We mostly interact with our Twitter messages by uploading selfies, [sharing] music recommendations and street fashion photos, etc. It’s about our daily life as a band on tour — and also as a group of silly friends who make fun of one another backstage. We don’t really get to reply to fans on a regular basis because there are just so many of them. But we do try to read all the reactions and replies. It’s also always interesting and inspiring for us to see what they create for us.
Why do you think you’ve been able to build such a massive online fanbase? How did it happen?
Everyone asks us that question. It’s a team effort taken from what happens to us in our everyday life. It’s not easy to run a social media account over a long period of time, but we love communicating with our fans every day and night. For example, I use the hashtag #RMusic to introduce or recommend a song I like, and I’ve been doing that for a long time. I love music and I truly enjoy sharing with our fans. Music transcends language. BTS communicates with our fans by staying true to ourselves and believing in music every day.
How does having this huge fandom impact your approach to music and to what you sing about?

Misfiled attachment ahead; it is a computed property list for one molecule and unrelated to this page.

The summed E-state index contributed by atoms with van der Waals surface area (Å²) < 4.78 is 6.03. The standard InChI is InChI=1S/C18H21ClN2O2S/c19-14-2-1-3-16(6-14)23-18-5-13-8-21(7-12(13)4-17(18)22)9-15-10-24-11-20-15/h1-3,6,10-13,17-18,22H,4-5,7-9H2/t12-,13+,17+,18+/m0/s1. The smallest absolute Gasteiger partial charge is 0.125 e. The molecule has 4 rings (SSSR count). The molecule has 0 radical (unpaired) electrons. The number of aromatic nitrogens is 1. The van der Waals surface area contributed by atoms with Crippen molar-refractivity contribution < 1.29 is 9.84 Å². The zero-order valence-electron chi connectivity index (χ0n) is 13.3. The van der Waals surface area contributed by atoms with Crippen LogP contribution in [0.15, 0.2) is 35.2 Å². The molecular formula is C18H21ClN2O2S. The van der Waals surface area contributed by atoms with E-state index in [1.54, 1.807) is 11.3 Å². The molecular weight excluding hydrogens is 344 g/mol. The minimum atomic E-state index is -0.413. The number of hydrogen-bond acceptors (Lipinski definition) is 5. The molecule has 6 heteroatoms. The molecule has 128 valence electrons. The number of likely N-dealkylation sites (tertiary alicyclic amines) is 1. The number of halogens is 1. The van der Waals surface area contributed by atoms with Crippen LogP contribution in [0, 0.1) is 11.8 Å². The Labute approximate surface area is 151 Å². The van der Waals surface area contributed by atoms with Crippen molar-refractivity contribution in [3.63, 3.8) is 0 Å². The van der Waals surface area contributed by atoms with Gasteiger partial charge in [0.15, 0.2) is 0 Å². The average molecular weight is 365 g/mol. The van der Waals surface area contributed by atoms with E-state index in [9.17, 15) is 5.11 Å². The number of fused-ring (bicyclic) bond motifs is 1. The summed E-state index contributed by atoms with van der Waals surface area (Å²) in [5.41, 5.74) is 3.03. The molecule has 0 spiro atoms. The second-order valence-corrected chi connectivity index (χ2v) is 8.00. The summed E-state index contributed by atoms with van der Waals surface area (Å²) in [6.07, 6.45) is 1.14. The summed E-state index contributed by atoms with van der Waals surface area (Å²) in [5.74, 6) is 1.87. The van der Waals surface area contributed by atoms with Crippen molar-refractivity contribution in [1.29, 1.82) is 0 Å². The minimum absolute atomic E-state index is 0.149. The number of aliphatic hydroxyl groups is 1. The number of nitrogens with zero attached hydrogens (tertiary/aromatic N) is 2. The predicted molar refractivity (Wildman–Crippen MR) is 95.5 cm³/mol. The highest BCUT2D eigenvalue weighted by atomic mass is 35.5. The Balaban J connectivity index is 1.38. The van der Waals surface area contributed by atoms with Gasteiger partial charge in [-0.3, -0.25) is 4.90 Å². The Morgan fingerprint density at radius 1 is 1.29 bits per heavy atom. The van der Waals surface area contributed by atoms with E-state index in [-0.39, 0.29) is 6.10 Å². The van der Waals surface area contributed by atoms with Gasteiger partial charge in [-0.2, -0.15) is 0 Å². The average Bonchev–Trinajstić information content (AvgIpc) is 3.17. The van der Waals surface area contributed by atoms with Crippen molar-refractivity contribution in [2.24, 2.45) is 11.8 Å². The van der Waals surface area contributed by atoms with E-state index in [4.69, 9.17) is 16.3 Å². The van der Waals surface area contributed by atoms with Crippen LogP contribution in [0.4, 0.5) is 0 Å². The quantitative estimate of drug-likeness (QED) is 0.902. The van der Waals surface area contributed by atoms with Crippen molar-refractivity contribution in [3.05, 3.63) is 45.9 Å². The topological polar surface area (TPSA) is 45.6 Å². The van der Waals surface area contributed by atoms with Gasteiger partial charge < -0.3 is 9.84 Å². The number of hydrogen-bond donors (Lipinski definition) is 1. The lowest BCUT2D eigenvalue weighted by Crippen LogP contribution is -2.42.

BTS fans — the “ARMY” — tell us about their feelings, failures, passions and struggles all the time. We are often inspired by [them], because we try to write about how real young people — like the seven of us — face real-life issues. Most of our music is about how we perceive the world and how we try to persist as normal, average human beings. So our fans inspire us and give us a direction to go as musicians. And of course, their love and support keeps us going.
How is BTS different from other big K-pop groups? Is it your music, your engagement with supporters, or something else?
I can’t speak for other artists; every group has a different approach. For us, it will always be important to keep working hard, dancing better, writing better songs, touring and setting an example. A lot of people say this, but it’s really true for us: we are living a dream, all seven of us, being able to pursue what we love. We strive to [put] everything into our music. Our lyrics deal with real issues that face all humans: choices in life, depression, self-esteem. And the fans know that we are there for them, and they are there for us.
What’s next? What are you most excited for?
Well, we definitely continue to have big dreams. We tour all over the world, but the shows in the U.S. really opened our eyes to so many new things in the States. And when we won the Billboard Music Award, we were so honored and got to meet so many artists that we love and admire that we can’t wait to return to the States.
- Essay: The Tyre Nichols Videos Demand Solemnity, Not Sensationalism
- For People With Disabilities, Losing Abortion Access Can Be a Matter of Life or Death
- Inside the Stealth Efforts to Smuggle Starlink Internet Into Iran
- Natasha Lyonne on Poker Face and Creating Characters Who Subvert Leading-Lady Tropes
- How to Help the Victims and Community After the Monterey Park Shooting
- Why Grocery Staples Are So Expensive Right Now
- Quantum Computers Could Solve Countless Problems—and Create a Lot of New Ones
- Where to Watch All of the 2023 Oscar Nominees
- How to Be Mindful if You Hate Meditating